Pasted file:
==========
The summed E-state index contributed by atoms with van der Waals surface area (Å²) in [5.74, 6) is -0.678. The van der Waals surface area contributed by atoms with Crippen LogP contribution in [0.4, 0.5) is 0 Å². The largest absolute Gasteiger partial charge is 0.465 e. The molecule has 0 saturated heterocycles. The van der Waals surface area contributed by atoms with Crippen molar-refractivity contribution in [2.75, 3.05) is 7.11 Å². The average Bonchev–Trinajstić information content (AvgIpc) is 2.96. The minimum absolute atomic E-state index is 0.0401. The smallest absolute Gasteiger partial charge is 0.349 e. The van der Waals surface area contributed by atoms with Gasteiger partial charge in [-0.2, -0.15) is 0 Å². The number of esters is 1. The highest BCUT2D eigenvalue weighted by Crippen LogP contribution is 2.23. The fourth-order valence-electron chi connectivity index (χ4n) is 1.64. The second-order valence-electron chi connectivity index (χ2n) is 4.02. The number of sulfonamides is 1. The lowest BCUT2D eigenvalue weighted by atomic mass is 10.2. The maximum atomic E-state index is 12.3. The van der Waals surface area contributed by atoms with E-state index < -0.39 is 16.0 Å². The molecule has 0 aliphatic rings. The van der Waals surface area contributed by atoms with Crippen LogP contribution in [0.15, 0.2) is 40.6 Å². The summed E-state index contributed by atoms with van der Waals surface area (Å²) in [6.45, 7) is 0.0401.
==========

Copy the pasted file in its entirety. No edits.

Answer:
The summed E-state index contributed by atoms with van der Waals surface area (Å²) in [5.74, 6) is -0.678. The van der Waals surface area contributed by atoms with Crippen LogP contribution in [0.4, 0.5) is 0 Å². The largest absolute Gasteiger partial charge is 0.465 e. The molecule has 0 saturated heterocycles. The van der Waals surface area contributed by atoms with Crippen molar-refractivity contribution in [2.75, 3.05) is 7.11 Å². The average Bonchev–Trinajstić information content (AvgIpc) is 2.96. The minimum absolute atomic E-state index is 0.0401. The smallest absolute Gasteiger partial charge is 0.349 e. The van der Waals surface area contributed by atoms with Gasteiger partial charge in [-0.2, -0.15) is 0 Å². The number of esters is 1. The highest BCUT2D eigenvalue weighted by Crippen LogP contribution is 2.23. The fourth-order valence-electron chi connectivity index (χ4n) is 1.64. The second-order valence-electron chi connectivity index (χ2n) is 4.02. The number of sulfonamides is 1. The lowest BCUT2D eigenvalue weighted by atomic mass is 10.2. The maximum atomic E-state index is 12.3. The van der Waals surface area contributed by atoms with E-state index < -0.39 is 16.0 Å². The molecule has 0 aliphatic rings. The van der Waals surface area contributed by atoms with Crippen LogP contribution in [0.15, 0.2) is 40.6 Å². The summed E-state index contributed by atoms with van der Waals surface area (Å²) in [6.45, 7) is 0.0401.